There is a plethora of alternative materials (such as cement substitutes like fly ash and calcined clay, and speciality construction chemicals) that can bring sustainability in concrete construction, says Prof Manu Santhanam, Department of Civil Engineering, IIT-Madras, adding that if these are not used in the right manner, quality can be affected. Dr Paresh Shah, Professor & Dean, Faculty of Technology, CEPT University, also points to the use of sustainable materials made from industrial or agriculture waste, recycled materials, sustainable structural systems such as voided slab, filler slab, ferrocement, rat-trap bond wall, hollow concrete blocks, stabilised mud blocks, autoclaved aerated blocks, self-compacting concrete, vermiculite concrete and passive cooling techniques.
Materials apart, Prof Santhanam asserts that the choice of specific construction technologies is also important as each project has different demands. “For instance, while precast construction can positively influence both time and quality, it may not be viable in certain circumstances,” he says. Dr Shah adds that the use of green equipment that minimises construction waste and recycling can be practised.
Hearteningly, many construction companies today are focusing on constructible designs, methods and techniques.
For Hiranandani Group, quality planning starts right from the conceptual stage of the project. For speed and timely delivery, equipment like RMC, crane and vertical transportation systems like rack and pinion hoists during construction are important. “Engineered formwork such as aluminium formwork is an important part of construction and we have the in-house capability of formwork design, which ensures the desired quality finish of RCC,” shares Dr Niranjan Hiranandani, Founder & Managing Director, Hiranandani Group and President, NAREDCO.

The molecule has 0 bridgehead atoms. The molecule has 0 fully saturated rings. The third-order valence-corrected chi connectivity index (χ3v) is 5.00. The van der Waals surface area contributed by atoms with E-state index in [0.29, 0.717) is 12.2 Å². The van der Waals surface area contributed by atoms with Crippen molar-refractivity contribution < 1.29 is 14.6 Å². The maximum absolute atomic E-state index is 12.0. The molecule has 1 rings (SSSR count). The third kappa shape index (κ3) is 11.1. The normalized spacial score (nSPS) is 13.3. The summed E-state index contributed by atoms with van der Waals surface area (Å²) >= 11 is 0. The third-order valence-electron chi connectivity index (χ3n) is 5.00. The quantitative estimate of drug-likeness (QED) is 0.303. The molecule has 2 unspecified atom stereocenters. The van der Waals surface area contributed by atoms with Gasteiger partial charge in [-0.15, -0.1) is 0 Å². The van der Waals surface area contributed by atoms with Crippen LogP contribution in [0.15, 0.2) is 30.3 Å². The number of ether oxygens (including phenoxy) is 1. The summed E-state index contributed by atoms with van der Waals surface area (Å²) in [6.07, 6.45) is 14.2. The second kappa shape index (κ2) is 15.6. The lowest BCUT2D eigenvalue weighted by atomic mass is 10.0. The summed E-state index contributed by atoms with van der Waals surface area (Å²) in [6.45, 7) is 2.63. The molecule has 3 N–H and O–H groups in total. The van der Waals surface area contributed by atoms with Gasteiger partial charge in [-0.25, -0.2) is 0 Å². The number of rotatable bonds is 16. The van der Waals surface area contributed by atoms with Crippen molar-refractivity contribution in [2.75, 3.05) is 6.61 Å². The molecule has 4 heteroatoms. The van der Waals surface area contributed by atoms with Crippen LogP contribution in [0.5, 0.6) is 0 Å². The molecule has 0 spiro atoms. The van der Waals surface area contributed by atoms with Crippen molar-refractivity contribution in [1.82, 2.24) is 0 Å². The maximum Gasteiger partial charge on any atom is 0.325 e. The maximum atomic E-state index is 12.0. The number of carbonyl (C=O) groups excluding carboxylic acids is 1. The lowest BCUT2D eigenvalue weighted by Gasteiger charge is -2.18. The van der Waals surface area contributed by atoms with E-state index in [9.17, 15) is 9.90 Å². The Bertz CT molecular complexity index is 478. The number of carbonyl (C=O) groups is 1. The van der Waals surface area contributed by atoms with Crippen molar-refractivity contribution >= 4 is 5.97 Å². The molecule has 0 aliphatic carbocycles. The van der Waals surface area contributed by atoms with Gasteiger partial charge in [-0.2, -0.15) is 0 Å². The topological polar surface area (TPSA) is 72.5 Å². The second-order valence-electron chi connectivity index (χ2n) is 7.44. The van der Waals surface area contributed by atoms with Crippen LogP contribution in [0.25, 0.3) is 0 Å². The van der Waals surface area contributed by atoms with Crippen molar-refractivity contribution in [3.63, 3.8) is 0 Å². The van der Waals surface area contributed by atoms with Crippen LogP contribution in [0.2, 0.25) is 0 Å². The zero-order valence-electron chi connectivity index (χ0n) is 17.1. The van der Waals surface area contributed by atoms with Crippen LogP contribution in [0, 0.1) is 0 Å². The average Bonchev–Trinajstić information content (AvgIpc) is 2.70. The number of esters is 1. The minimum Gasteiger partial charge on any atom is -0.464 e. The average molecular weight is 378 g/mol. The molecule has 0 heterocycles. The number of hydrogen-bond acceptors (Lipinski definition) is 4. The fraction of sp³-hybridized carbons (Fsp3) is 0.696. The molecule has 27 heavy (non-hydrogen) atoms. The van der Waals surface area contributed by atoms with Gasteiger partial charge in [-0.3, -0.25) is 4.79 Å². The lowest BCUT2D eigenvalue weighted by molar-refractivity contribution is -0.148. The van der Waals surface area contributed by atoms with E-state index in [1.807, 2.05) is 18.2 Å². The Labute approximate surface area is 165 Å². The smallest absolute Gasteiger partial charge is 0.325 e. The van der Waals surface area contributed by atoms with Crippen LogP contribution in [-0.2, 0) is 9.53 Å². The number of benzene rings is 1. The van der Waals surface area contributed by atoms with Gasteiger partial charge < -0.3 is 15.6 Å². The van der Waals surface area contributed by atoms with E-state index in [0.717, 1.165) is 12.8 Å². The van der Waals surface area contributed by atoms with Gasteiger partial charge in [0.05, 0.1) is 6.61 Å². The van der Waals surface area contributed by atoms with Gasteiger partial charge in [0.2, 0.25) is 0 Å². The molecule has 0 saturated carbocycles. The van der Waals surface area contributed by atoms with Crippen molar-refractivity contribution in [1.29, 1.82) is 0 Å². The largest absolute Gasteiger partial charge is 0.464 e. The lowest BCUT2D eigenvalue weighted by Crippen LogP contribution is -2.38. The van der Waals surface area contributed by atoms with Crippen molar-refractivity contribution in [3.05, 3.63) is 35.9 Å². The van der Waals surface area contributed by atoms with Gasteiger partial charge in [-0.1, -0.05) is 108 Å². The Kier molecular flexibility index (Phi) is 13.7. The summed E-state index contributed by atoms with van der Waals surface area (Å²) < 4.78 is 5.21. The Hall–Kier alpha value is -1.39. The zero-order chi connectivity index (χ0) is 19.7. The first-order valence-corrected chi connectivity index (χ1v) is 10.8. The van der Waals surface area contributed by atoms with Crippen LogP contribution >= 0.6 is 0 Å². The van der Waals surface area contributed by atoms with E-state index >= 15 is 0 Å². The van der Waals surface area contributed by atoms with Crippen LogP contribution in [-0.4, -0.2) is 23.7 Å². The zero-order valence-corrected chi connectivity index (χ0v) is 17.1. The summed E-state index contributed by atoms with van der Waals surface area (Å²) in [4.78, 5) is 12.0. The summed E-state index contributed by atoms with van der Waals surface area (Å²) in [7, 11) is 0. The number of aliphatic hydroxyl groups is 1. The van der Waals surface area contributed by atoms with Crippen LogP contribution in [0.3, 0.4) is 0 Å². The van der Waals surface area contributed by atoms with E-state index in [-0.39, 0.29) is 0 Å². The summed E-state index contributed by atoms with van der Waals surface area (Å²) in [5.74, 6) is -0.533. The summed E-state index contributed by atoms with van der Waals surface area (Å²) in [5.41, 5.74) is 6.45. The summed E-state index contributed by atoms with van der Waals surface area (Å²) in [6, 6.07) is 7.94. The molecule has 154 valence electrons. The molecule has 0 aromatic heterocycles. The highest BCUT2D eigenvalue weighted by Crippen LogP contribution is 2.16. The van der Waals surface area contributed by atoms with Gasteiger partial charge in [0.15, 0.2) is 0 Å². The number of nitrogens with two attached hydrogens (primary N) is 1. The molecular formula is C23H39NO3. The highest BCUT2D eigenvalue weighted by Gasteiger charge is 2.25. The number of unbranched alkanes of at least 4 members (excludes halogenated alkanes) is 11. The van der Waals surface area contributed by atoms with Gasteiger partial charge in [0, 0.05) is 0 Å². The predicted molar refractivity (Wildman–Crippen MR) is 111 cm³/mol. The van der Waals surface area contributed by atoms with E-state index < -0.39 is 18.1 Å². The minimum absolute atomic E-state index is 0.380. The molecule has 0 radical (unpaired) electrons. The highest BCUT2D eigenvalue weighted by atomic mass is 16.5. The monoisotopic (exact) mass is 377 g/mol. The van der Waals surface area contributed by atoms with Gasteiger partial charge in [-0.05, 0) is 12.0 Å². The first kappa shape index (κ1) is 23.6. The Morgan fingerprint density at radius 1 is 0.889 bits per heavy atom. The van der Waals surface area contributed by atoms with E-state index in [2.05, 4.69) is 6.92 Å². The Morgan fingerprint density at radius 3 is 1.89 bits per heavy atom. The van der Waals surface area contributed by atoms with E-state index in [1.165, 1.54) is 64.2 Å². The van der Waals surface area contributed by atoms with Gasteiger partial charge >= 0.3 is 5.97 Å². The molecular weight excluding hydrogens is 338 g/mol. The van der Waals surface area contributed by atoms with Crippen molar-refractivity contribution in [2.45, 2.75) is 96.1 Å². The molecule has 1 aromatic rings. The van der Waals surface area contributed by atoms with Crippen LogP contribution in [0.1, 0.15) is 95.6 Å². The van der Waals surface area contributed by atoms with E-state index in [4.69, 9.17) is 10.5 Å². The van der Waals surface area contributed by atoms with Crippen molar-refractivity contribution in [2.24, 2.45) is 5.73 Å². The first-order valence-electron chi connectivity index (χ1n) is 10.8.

Green projects involve the usage of construction methods that are environmentally efficient. “Before finalising plans, we undertake a sustainability analysis that includes thermal, wind, building orientation and micro-climate analysis,” says Shabbir Kanchwala, Senior Vice President, K Raheja Corp. “Based on the above results, we design MEP services to maintain long-term sustainability and energy-efficient buildings.” For K Raheja Corp, advanced technologies such as formwork make it easier to achieve quality targets more effectively. Additionally, the company uses BIM software for all architectural services, Autocad, Revit and SAP. For structural work, STAAD PRO is used. Other equipment includes tower cranes, concrete batching and mixing plants, concrete pumps and vibrators.
Mahindra Lifespaces has adopted green construction practices across its projects since 2006. “We are continually evaluating ways to conserve scarce natural resources, keeping in mind the local context: reducing and replacing river sand in construction; converting food waste to bio-fuel and the development of world cities that are focusing on a zero-carbon roadmap,” says Deepak Suvarna, Chief Projects Officer-Head Projects, Mahindra Lifespaces Developers. The company has incorporated low-VOC products and use of XPS boards to have lesser U-value. Features and initiatives include optimal wall-window ratio, use of locally available materials to reduce the environmental footprint owing to transportation, LED lighting, solar power and low-flow water fixtures and fittings. Construction equipment typically used includes tower cranes and hoists. Also, rope-suspended platforms play an important role in shifting and placement of materials and concrete.
Parsvnath Developers, too, always selects the best construction technology to ensure structures are earthquake-resistant and able to last. The building equipment used by the company varies from project to project and benchmarks best projects, such as the use of batching plants with RMC trucks, boom cranes, material handling lifts, etc.
For its part, Poddar Housing mainly uses aluminium formwork along with orienting the building in a manner that it receives natural light and ventilation, which reduces the utility bills of the end-user, further lowering maintenance costs as well.
And Siddha Group has undertaken significant initiatives towards sustainable urbanisation by using Portland Pozzolana Cement, Portland Slag Cement, AAC blocks, fly-ash bricks and environment-friendly products. Also, to reduce the use of wooden shuttering, the company has been using aluminium shuttering.